Despite Its Politics, Texas Leads US in Renewable Energy Projects
According to a report issued by American Clean Power Association (ACP), Texas is leading the country in renewable energy projects. During 2021, the state had 7,352 megawatts (MW) of new wind, solar, and energy storage projects come online, as reported by Inside Climate News. The runner-up, California, brought 2,697 MW online. Texas also led the rankings for future renewable energy projects, having a near 20,000 MW under construction or in advanced development.
PBS: Why Oil Country is Turning to Wind Power, May 13, 2021.
France 24: Texas blown away by wind power, June 14, 2021.
Why This Matters
The US surpassed 200 Gigawatts (GW) of clean power capacity in 2021, but ACP said the landmark is eclipsed by the slowing pace of deployment which was down 3% from 2020, driven by legislative uncertainty, supply chain disruptions, and a battle over solar panels from Asia. According to Heather Zichal, ACP CEO, "Although the US has reached this incredible achievement, more needs to be done at a faster pace to reach the climate goals and targets our country needs to achieve." The country's combined 27.7 GW of clean energy is only 45% of what is required for the power sector to become emissions-free.
Wind power in the US is set to surpass other renewables despite policy uncertainty with the expiration of tax credits for wind projects. Last year, the wind industry blew past previous milestones as growth in both onshore and offshore projects was coupled with falling wind energy costs. According to the ACP, of the 45,077 MW of operational clean power in Texas, 6,145 MW was onshore wind power.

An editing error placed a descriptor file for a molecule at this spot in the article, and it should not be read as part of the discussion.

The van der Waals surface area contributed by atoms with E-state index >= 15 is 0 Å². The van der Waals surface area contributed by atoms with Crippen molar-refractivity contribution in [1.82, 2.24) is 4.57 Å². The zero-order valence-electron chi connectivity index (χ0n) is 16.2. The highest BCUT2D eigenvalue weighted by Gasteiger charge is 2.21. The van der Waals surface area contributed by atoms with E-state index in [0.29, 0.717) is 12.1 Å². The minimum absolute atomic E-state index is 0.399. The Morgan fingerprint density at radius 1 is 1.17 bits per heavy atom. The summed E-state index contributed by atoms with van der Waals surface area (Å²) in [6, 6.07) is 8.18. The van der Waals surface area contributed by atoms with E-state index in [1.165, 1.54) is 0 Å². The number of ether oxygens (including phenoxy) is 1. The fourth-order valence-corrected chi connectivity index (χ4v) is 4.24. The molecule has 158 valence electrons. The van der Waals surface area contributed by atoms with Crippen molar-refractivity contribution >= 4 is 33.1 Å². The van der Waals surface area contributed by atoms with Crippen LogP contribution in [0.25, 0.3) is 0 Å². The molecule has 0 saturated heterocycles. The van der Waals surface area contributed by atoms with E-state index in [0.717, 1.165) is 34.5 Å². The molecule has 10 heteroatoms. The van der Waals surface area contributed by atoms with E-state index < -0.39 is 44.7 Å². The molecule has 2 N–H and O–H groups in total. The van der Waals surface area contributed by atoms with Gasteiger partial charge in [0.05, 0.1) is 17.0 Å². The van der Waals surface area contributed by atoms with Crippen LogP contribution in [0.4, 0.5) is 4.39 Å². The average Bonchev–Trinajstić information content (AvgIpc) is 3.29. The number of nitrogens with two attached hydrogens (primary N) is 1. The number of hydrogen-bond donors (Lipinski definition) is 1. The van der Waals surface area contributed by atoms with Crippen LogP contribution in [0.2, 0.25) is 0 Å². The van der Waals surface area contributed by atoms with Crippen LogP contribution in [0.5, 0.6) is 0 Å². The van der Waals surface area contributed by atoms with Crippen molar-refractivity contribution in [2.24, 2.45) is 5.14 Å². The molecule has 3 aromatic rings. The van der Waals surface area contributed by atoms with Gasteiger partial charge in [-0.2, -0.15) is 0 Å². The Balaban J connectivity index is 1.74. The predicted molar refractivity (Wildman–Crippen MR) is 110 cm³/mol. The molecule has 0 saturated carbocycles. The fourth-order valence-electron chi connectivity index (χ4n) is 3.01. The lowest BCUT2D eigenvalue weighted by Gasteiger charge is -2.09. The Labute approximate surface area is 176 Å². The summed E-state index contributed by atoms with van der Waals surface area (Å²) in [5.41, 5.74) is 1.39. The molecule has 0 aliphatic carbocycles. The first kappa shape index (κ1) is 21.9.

In 2021, renewables made up 95% of new power capacity worldwide. These numbers put renewables on track to surpass fossil fuels and nuclear energy by 2026, but the growth rate is still less than half of what is needed to reach net zero by 2050.
WW0: Heather Zichal and Amanda Little WW0 Facebook Live conversation broadcast, February 18, 2021.
According to Joshua Rhodes of the University of Texas at Austin, the state's clean energy growth has almost nothing to do with a commitment to addressing climate change and everything to do with its market structure. Texas's deregulated electricity market forces energy providers to compete based on cost. Because solar and wind power cost less, they have become more attractive. Despite the entrenchment of the oil and gas industries in Texas politics, the state is undeniably the clean energy leader of the United States.
KENS 5: Texas Winter Storm created massive demand for solar, December 21, 2021.
CNBC: The Rise Of Wind Power In The US, March 10, 2021.